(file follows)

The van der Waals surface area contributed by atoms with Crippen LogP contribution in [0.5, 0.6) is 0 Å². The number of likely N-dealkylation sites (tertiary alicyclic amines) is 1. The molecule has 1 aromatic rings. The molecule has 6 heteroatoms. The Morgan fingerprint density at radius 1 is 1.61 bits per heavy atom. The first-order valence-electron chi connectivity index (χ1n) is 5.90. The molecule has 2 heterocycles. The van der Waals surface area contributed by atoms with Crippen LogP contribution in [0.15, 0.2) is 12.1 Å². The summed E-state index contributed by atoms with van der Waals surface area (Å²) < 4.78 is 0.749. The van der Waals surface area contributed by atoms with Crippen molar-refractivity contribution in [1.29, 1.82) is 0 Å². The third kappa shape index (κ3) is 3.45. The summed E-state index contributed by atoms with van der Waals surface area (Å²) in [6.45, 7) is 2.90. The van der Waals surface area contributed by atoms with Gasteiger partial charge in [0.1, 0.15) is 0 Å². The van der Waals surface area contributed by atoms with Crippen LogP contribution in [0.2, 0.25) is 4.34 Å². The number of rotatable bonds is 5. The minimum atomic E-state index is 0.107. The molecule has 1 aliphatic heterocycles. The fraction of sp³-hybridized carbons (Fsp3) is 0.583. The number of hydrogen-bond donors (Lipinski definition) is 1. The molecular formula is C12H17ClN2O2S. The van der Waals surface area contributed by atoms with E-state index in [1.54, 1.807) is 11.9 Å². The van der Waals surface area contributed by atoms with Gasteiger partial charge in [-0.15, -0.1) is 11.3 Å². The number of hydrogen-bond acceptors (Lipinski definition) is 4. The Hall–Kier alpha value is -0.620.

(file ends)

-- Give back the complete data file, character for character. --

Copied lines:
The van der Waals surface area contributed by atoms with Crippen LogP contribution in [0.5, 0.6) is 0 Å². The number of likely N-dealkylation sites (tertiary alicyclic amines) is 1. The molecule has 1 aromatic rings. The molecule has 6 heteroatoms. The Morgan fingerprint density at radius 1 is 1.61 bits per heavy atom. The first-order valence-electron chi connectivity index (χ1n) is 5.90. The molecule has 2 heterocycles. The van der Waals surface area contributed by atoms with Crippen LogP contribution in [0.15, 0.2) is 12.1 Å². The summed E-state index contributed by atoms with van der Waals surface area (Å²) < 4.78 is 0.749. The van der Waals surface area contributed by atoms with Crippen molar-refractivity contribution in [1.29, 1.82) is 0 Å². The third kappa shape index (κ3) is 3.45. The summed E-state index contributed by atoms with van der Waals surface area (Å²) in [6.45, 7) is 2.90. The van der Waals surface area contributed by atoms with Gasteiger partial charge in [0.1, 0.15) is 0 Å². The van der Waals surface area contributed by atoms with Crippen LogP contribution in [0.2, 0.25) is 4.34 Å². The number of rotatable bonds is 5. The minimum atomic E-state index is 0.107. The molecule has 1 aliphatic heterocycles. The fraction of sp³-hybridized carbons (Fsp3) is 0.583. The number of hydrogen-bond donors (Lipinski definition) is 1. The molecular formula is C12H17ClN2O2S. The van der Waals surface area contributed by atoms with E-state index in [1.54, 1.807) is 11.9 Å². The van der Waals surface area contributed by atoms with Gasteiger partial charge in [-0.15, -0.1) is 11.3 Å². The number of hydrogen-bond acceptors (Lipinski definition) is 4. The Hall–Kier alpha value is -0.620.